Legislation is only part of NMSN’s advocacy. In The 2022 NMSN White Paper, they highlight the work they have done and continue to do. Their main focus has been gathering data. While there have been many military spouse programs implemented, the data to see if these metrics are working is not there.

For instance, this year the Department of Defense (DoD) announced that for the first time, all military spouses would be able to participate in its biennial Active Duty Spouse Survey. However, the questions were shortened, with only four multiple choice questions and one open ended question. While it is great that all military spouses were included, the lack of information and data collected will continue to limit progress without a baseline assessment.

Another area of advocacy that NMSN is focused on is military spouse under-employment. If spouses are unable to secure employment or forced to take a pay decrease at a new location due to a move, it exacerbates already-tough financial challenges faced by military families both during and after military service. Spouses face being stationed in locations where work options are unavailable, or the timing of a move negatively impacts their eligibility for 401(k)s or Individual Retirement Accounts.

According to Sue, “Unfortunately, too often announcements touting successful military spouse employment initiatives can also be unintentionally misleading. In many instances, those employment successes combine veteran and military spouse hiring initiatives and reflect a single point in time. Even if a spouse successfully gains employment at one assignment, they may find themselves in an entirely different labor market just 18 months later. A military spouse’s inability to retain employment through a PCS transition also means greater challenges qualifying for employment-related benefits like career development, advancement and vesting of employer contributions to retirement funds.”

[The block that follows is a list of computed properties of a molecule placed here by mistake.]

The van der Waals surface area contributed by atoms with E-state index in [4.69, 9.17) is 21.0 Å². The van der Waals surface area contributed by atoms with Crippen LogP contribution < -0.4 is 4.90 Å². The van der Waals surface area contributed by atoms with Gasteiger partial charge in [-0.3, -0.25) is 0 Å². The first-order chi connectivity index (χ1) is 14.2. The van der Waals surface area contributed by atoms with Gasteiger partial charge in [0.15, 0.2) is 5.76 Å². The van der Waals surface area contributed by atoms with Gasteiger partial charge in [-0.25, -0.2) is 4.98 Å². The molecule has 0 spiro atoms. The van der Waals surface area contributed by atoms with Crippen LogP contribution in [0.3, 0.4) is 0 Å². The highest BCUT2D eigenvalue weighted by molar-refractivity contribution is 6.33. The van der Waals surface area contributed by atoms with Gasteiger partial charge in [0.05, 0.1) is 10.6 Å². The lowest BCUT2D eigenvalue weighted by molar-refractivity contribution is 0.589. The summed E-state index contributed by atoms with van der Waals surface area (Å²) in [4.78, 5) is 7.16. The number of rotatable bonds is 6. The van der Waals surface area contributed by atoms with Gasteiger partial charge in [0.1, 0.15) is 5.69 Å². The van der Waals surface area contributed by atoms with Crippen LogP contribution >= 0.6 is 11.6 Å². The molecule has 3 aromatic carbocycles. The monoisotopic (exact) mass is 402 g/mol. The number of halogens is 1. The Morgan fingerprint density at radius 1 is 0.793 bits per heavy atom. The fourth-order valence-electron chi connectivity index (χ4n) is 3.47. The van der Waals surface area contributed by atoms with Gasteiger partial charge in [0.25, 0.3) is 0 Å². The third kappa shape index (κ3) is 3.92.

NMSN’s recommendations:

  1. The DoD should create a standard set of metrics to evaluate programs for their impact.
  2. Congress should study the inability of military spouses to benefit from financial vesting programs due to military service.
  3. The Domestic Employee Teleworking Overseas (DETO) program should be expanded to ensure that military spouses who secure employment with a federal department or agency are able to maintain their employment during assignments overseas.
  4. An SBA Small Business Concern classification should be created specifically for military spouses.
  5. Congress should consider authorizing the development of a military spouse experience map through the lens of employment.

NMSN will continue to advocate for all military spouses no matter what stage of their employment journey they are in. “While the NMSN may focus primarily on military spouse professionals, we know that NMSN’s work also supports the military spouse who needs a job just to make ends meet during a transition. NMSN promotes inclusive collaboration on military spouse employment by advocating for all military spouses no matter where they are in their employment journey,” Sue says.

To explore the challenges military spouses face and the lack of data for military spouse unemployment in more depth, read Sue’s letter. To learn more about NMSN, head to their website or connect with Sue. Watch for the new 2023 White Paper on January 25, 2023.

Photo: At a December 2022 roundtable, National Military Spouse Network President Sue Hoppin talked with Congressman Don Beyer and Professor Janet Breslin Smith about the Military Spouse Hiring Act. The discussion was presented by USAA, with Mike Kelly attending.

Amanda Huffman is a veteran, military spouse, podcaster (Women of the Military), and the author of A Girl’s Guide to Military Service.